Tent rental professionals share their advice for smooth sailing through the busy season.
by Holly O’Dell
In the second week of August 2018, Premier Event Tent Rentals Inc. of Brampton, Ontario, Canada, was involved in the dismantle of the RBC Canadian Open in Oakville, Ontario; the setup of the Shaw Charity Classic golf tournament in Calgary, Alberta; the CP Women’s Open in Regina, Saskatchewan; a large wedding setup in Toronto, Ontario; and ongoing smaller local jobs.
“Coping with these challenges required trusting the great people in our organization, who were spread out around the country, to each do their own part to contribute to our success,” says Paul Ussher, Premier Event director of operations. “It was important for each person to focus only on their part doing well. Because of this, we were able to get through the week successfully.”
The high season for tent and party rental can be fraught with challenges. Production meetings fall by the wayside. Employees pay less attention to details. Warehouses become disorganized. Exhausted laborers start to show signs of fatigue. Bad weather can strike, upending already tight delivery and installation schedules.
With the proper preparation, however, event rental companies can ease the burdens associated with the high season. Read on for advice from tent rental professionals on best practices and surefire strategies to tolerate—and maybe even enjoy—the busiest weeks of the year.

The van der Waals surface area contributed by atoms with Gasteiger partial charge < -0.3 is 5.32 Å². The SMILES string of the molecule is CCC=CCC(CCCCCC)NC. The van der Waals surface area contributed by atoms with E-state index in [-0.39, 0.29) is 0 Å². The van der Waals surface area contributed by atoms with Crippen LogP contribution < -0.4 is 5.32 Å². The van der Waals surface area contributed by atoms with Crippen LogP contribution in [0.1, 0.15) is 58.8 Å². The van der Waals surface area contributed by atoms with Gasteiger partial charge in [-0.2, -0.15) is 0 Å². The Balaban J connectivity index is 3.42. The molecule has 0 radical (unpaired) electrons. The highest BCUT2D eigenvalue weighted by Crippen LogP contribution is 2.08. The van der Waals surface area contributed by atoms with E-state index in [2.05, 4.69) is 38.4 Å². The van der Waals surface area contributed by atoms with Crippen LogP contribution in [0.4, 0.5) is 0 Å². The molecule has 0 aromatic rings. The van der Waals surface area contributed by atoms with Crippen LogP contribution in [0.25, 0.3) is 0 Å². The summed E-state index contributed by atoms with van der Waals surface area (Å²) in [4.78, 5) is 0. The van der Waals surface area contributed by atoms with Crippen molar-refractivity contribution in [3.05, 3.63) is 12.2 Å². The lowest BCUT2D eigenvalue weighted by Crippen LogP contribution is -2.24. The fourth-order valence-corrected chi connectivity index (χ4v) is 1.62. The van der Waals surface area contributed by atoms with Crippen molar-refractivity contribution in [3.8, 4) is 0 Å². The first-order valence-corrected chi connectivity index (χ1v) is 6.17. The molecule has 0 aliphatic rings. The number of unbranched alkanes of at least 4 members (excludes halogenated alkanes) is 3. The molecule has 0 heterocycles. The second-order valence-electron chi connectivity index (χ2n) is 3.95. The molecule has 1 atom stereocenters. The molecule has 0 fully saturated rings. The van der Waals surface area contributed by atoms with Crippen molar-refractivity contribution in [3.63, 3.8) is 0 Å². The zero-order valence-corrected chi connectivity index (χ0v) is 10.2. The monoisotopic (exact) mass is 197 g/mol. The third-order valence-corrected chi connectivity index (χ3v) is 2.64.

Check the calendar
In spring, summer and fall, tent rental companies in most of the United States and Canada are flooded with business. However, different regions experience nuances in that timeline. For example, Marianne’s Rentals for Special Events in Oklahoma City, Okla., has two high seasons: one from late April through mid-July, and the second from late August through mid-November.
“The market for fall weddings has really picked up over the last few years,” says Jennifer Rodriguez, general manager of Marianne’s Rentals. “September and October are also festival season and college football. We also have one or two super-large events that fall during that time.”
For O’Neil Tents in Canal Winchester, Ohio, the biggest need for labor occurs from mid-May to mid-June for a variety of events, including graduations and weddings, and September, when events are fewer but larger.
“The first two weeks of September are our busiest because we are installing a large quantity of clearspan plus accompanying smaller tents,” says company president Brian Ritchey. “We are also traveling out of our normal geographic area at that time.”
In Canada, Premier Event Tent Rentals has a somewhat shorter busy season, running from May to the end of September. To manage a mix of large projects and ongoing routine work, the company relies on an all-hands-on-deck approach. “This may mean sales staff assisting in an operational capacity, or our operational staff helping with the warehouse,” Ussher says.